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Types of Lists in Java

Type of lists in java: Here, we are going to learn about the various types of the lists like Array lists, vectors and linked lists with examples.
Submitted by Karan Ghai, on May 15, 2019

Qualities added to the rundown depend on the file position and it is requested by list position.

Types of Lists are:

  1. Array List
  2. Vector
  3. Linked List

1) Array List

  1. Fast iteration and fast Random Access.
  2. It implements the Random Access Interface.
  3. It is an ordered collection (by index) and not sorted.

Example:

import java.util.ArrayList;

public class Main {
    public static void Fruits(String[] args) {
        ArrayList < String > names = new ArrayList < String > ();
        names.add("mango");
        names.add("orange");
        names.add("guava");
        names.add("banana");
        names.add("apple");
        System.out.println(names);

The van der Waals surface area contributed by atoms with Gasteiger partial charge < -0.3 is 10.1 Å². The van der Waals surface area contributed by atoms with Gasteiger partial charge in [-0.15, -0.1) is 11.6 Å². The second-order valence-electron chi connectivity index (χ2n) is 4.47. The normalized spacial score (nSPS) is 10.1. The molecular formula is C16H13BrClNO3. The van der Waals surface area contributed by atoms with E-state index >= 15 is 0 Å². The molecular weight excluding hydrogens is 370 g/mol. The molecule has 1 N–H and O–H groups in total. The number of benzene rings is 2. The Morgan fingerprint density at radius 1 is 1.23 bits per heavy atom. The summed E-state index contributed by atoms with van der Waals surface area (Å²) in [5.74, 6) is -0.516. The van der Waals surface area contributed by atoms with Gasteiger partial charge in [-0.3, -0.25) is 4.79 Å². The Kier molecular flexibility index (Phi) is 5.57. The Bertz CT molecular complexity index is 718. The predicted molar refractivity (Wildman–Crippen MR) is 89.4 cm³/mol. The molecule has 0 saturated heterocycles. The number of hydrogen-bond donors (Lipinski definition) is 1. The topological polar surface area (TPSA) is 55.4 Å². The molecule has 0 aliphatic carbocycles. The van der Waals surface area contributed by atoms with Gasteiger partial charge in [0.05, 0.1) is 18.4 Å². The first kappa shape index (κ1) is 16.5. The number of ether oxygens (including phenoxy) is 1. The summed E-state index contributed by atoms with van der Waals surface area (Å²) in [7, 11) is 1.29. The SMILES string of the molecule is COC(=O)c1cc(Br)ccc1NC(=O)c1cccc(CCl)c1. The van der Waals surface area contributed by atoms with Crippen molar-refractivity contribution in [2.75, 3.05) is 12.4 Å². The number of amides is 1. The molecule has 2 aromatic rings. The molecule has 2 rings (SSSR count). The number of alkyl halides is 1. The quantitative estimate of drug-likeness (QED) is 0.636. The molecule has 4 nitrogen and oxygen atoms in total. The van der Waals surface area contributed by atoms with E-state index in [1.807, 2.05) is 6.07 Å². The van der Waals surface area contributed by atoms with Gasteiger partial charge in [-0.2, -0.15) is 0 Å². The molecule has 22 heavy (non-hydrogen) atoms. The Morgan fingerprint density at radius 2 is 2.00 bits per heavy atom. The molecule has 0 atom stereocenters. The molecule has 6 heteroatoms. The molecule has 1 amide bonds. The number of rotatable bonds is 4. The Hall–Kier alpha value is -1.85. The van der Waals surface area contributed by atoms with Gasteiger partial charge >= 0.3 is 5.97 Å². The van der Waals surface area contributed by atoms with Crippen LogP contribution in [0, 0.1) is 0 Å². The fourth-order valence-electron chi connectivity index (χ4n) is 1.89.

}
}

Output

[mango, orange, guava, banana, apple]

From the output, Array List arranges the insertion order and it takes the same. But not sorted.

2) Vector

It works similar to Array List.

  • Thread safety.
  • It also implements the Random Access.
  • Thread safety usually causes a performance hit.
  • Their methods are synchronized.

Example:

import java.util.Vector;

public class Fruit {
    public static void main(String[] args) {
        Vector < String > names = new Vector < String > ();
        names.add("mango");
        names.add("orange");
        names.add("guava");
        names.add("banana");
        names.add("apple");
        System.out.println(names);
    }
}

Output

[mango, orange, guava, banana, apple]

Vector also maintains the insertion way and accepts the same.

3) Linked List

  • Performance is slow than the Array list.
  • Good choice for insertion and deletion.
  • Elements are doubly linked to one another.
  • In Java 5.0 it supports common queue methods peek( ), Pool ( ), Offer ( ) etc.

Example:

import java.util.LinkedList;

public class Fruit  {
    public static void main(String[] args) {
        LinkedList < String > names = new LinkedList < String > ();
        names.add("mango");
        names.add("orange");
        names.add("guava");
        names.add("banana");
        names.add("apple");
        System.out.println(names);
    }
}

Output

[mango, orange, guava, banana, apple]

It maintains the insertion way and takes the duplicates.






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